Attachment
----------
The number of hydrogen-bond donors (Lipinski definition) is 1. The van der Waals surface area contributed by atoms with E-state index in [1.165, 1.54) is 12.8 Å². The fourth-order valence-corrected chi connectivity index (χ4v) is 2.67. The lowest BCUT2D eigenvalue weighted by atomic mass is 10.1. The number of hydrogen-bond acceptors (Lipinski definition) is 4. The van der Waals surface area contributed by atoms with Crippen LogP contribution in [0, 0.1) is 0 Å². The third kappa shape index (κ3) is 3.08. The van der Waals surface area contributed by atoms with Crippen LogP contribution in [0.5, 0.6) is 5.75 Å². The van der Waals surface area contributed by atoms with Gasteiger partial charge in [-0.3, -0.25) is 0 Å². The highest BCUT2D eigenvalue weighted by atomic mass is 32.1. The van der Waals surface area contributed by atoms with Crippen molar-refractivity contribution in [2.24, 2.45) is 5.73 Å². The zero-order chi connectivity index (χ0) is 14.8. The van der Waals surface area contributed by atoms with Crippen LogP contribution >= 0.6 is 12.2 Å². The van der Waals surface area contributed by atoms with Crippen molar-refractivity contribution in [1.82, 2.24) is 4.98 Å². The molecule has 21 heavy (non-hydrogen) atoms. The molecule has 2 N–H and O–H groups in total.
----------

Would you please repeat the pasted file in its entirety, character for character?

The number of hydrogen-bond donors (Lipinski definition) is 1. The van der Waals surface area contributed by atoms with E-state index in [1.165, 1.54) is 12.8 Å². The fourth-order valence-corrected chi connectivity index (χ4v) is 2.67. The lowest BCUT2D eigenvalue weighted by atomic mass is 10.1. The number of hydrogen-bond acceptors (Lipinski definition) is 4. The van der Waals surface area contributed by atoms with Crippen LogP contribution in [0, 0.1) is 0 Å². The third kappa shape index (κ3) is 3.08. The van der Waals surface area contributed by atoms with Crippen LogP contribution in [0.5, 0.6) is 5.75 Å². The van der Waals surface area contributed by atoms with Gasteiger partial charge in [-0.3, -0.25) is 0 Å². The highest BCUT2D eigenvalue weighted by atomic mass is 32.1. The van der Waals surface area contributed by atoms with Crippen molar-refractivity contribution in [2.24, 2.45) is 5.73 Å². The zero-order chi connectivity index (χ0) is 14.8. The van der Waals surface area contributed by atoms with Crippen LogP contribution >= 0.6 is 12.2 Å². The van der Waals surface area contributed by atoms with Crippen molar-refractivity contribution in [1.82, 2.24) is 4.98 Å². The molecule has 21 heavy (non-hydrogen) atoms. The molecule has 2 N–H and O–H groups in total.